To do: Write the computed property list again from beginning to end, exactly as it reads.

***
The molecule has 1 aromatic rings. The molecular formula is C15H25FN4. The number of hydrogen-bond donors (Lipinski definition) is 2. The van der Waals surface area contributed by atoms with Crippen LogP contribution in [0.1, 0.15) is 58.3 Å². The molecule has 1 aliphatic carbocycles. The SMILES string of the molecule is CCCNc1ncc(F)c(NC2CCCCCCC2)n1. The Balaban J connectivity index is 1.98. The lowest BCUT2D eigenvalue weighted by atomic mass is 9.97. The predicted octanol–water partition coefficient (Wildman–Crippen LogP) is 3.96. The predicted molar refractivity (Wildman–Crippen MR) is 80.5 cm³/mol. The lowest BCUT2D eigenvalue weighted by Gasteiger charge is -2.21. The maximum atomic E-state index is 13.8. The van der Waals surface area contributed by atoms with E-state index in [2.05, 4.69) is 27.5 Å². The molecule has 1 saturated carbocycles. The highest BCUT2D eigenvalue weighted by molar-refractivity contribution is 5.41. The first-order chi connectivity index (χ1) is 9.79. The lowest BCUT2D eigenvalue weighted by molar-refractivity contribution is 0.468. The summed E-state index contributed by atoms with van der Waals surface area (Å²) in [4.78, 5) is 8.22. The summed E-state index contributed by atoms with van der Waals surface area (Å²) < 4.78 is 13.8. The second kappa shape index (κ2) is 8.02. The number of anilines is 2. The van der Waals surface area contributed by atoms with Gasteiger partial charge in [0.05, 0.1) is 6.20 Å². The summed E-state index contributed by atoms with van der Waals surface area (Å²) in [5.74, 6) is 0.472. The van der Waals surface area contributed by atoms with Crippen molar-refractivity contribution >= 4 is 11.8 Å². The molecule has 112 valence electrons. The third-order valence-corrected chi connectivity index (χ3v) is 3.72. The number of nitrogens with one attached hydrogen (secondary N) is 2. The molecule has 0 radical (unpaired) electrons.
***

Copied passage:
The molecule has 1 aromatic rings. The molecular formula is C15H25FN4. The number of hydrogen-bond donors (Lipinski definition) is 2. The van der Waals surface area contributed by atoms with Crippen LogP contribution in [0.1, 0.15) is 58.3 Å². The molecule has 1 aliphatic carbocycles. The SMILES string of the molecule is CCCNc1ncc(F)c(NC2CCCCCCC2)n1. The Balaban J connectivity index is 1.98. The lowest BCUT2D eigenvalue weighted by atomic mass is 9.97. The predicted octanol–water partition coefficient (Wildman–Crippen LogP) is 3.96. The predicted molar refractivity (Wildman–Crippen MR) is 80.5 cm³/mol. The lowest BCUT2D eigenvalue weighted by Gasteiger charge is -2.21. The maximum atomic E-state index is 13.8. The van der Waals surface area contributed by atoms with E-state index in [2.05, 4.69) is 27.5 Å². The molecule has 1 saturated carbocycles. The highest BCUT2D eigenvalue weighted by molar-refractivity contribution is 5.41. The first-order chi connectivity index (χ1) is 9.79. The lowest BCUT2D eigenvalue weighted by molar-refractivity contribution is 0.468. The summed E-state index contributed by atoms with van der Waals surface area (Å²) in [4.78, 5) is 8.22. The summed E-state index contributed by atoms with van der Waals surface area (Å²) < 4.78 is 13.8. The second kappa shape index (κ2) is 8.02. The number of anilines is 2. The van der Waals surface area contributed by atoms with Gasteiger partial charge in [0.05, 0.1) is 6.20 Å². The summed E-state index contributed by atoms with van der Waals surface area (Å²) in [5.74, 6) is 0.472. The van der Waals surface area contributed by atoms with Crippen molar-refractivity contribution >= 4 is 11.8 Å². The molecule has 112 valence electrons. The third-order valence-corrected chi connectivity index (χ3v) is 3.72. The number of nitrogens with one attached hydrogen (secondary N) is 2. The molecule has 0 radical (unpaired) electrons.